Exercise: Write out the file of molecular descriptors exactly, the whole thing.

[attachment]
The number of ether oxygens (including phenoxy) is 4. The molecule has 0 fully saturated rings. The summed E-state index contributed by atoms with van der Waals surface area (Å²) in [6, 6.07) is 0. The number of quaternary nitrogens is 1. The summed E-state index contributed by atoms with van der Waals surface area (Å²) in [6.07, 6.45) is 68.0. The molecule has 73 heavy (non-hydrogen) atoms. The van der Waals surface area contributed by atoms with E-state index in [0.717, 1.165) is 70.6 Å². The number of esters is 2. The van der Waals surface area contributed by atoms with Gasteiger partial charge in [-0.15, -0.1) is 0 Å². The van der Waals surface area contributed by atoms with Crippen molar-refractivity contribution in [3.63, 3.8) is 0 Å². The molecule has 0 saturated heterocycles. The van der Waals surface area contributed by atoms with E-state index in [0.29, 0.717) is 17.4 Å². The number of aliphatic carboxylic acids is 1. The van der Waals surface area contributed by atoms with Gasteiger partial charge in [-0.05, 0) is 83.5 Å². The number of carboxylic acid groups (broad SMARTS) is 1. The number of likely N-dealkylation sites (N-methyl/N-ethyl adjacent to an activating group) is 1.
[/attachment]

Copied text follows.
The number of ether oxygens (including phenoxy) is 4. The molecule has 0 fully saturated rings. The summed E-state index contributed by atoms with van der Waals surface area (Å²) in [6, 6.07) is 0. The number of quaternary nitrogens is 1. The summed E-state index contributed by atoms with van der Waals surface area (Å²) in [6.07, 6.45) is 68.0. The molecule has 73 heavy (non-hydrogen) atoms. The van der Waals surface area contributed by atoms with E-state index in [0.717, 1.165) is 70.6 Å². The number of esters is 2. The van der Waals surface area contributed by atoms with Gasteiger partial charge in [-0.15, -0.1) is 0 Å². The van der Waals surface area contributed by atoms with Crippen molar-refractivity contribution in [3.63, 3.8) is 0 Å². The molecule has 0 saturated heterocycles. The van der Waals surface area contributed by atoms with E-state index in [0.29, 0.717) is 17.4 Å². The number of aliphatic carboxylic acids is 1. The van der Waals surface area contributed by atoms with Gasteiger partial charge in [-0.05, 0) is 83.5 Å². The number of carboxylic acid groups (broad SMARTS) is 1. The number of likely N-dealkylation sites (N-methyl/N-ethyl adjacent to an activating group) is 1.